that included border and cross-border raids. During one of these operations, a Sukhoi Su-24M was shot down on 3 May 1993 with a Stinger fired by fundamentalists. Both Russian pilots were rescued.[38][39] Chechen War[edit] Russian officials claimed several times the presence of US-made Stinger missiles in the hands of the Chechen militia and insurgents. They attributed few of their aerial losses to the American MANPADS. The presence of such missiles was confirmed by photo evidence even if it is not clear their actual number nor their origin.[40] It is believed one Sukhoi Su-24
Sukhoi Su-24
was shot down by a Stinger missile during the Second Chechen War.[41] Sri Lankan Civil War[edit] The Liberation Tigers of Tamil Eelam
Liberation Tigers of Tamil Eelam
also managed to acquire one or several Stingers, possibly from former Mujahideen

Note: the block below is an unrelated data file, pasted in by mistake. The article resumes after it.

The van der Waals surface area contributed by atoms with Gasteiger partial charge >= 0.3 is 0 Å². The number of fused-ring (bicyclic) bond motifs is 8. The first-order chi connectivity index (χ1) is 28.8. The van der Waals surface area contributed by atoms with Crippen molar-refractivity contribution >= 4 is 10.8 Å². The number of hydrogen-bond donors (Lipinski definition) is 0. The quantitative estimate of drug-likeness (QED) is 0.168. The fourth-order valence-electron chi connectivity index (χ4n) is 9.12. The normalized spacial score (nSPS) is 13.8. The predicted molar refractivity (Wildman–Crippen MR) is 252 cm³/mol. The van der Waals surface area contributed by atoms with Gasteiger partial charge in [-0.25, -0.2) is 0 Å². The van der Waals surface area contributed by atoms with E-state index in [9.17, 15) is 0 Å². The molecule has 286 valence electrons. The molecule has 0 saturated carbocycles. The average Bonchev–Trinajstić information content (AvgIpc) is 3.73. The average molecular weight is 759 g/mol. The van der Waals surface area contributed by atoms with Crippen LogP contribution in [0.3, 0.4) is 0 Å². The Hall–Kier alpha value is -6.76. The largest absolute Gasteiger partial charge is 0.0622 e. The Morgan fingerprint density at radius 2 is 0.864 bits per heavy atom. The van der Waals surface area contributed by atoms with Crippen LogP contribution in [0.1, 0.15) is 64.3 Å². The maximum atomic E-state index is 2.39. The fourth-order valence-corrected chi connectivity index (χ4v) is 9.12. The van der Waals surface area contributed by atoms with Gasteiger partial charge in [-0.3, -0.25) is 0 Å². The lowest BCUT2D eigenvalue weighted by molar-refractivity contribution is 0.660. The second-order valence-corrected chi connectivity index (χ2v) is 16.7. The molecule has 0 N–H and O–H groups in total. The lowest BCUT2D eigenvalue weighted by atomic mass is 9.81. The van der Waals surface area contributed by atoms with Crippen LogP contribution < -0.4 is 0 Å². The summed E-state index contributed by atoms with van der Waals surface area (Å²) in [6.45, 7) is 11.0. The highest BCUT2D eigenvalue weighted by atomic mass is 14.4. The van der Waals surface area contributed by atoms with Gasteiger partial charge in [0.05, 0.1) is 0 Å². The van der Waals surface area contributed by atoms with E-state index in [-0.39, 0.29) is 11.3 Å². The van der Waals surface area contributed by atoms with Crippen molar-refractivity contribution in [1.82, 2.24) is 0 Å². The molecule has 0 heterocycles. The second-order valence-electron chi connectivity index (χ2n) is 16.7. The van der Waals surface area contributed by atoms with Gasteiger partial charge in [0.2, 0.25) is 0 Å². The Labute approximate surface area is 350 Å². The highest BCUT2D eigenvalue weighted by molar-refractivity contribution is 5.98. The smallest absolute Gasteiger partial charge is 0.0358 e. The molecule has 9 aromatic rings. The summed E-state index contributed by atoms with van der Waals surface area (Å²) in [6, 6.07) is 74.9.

stocks, and used at least one to down a Sri Lanka
Sri Lanka
Air Force Mi-24
on November 10, 1997.[31][42] United States[edit] The current U.S. inventory contains 13,400 missiles. The total cost of the program is $7,281,000,000.[1] It is rumored that the United States Secret Service has Stinger missiles to defend the President, a notion that has never been dispelled; however, U.S. Secret Service plans favor moving the President to a safer place in the event of an attack rather than shooting down the plane, lest the missile (or the wreckage of the target aircraft) hit innocents.[43] During the 1980s, the Stinger was used to support different US-aligned guerrilla forces, notably the Afghan Mujahidins, the Chad
government against the Libyan invasion and the Angolan UNITA. The Nicaraguan contras were not provided with Stingers due to the lack of fixed wing aircraft of the Sandinista government, as such the previous generation FIM-43 Redeye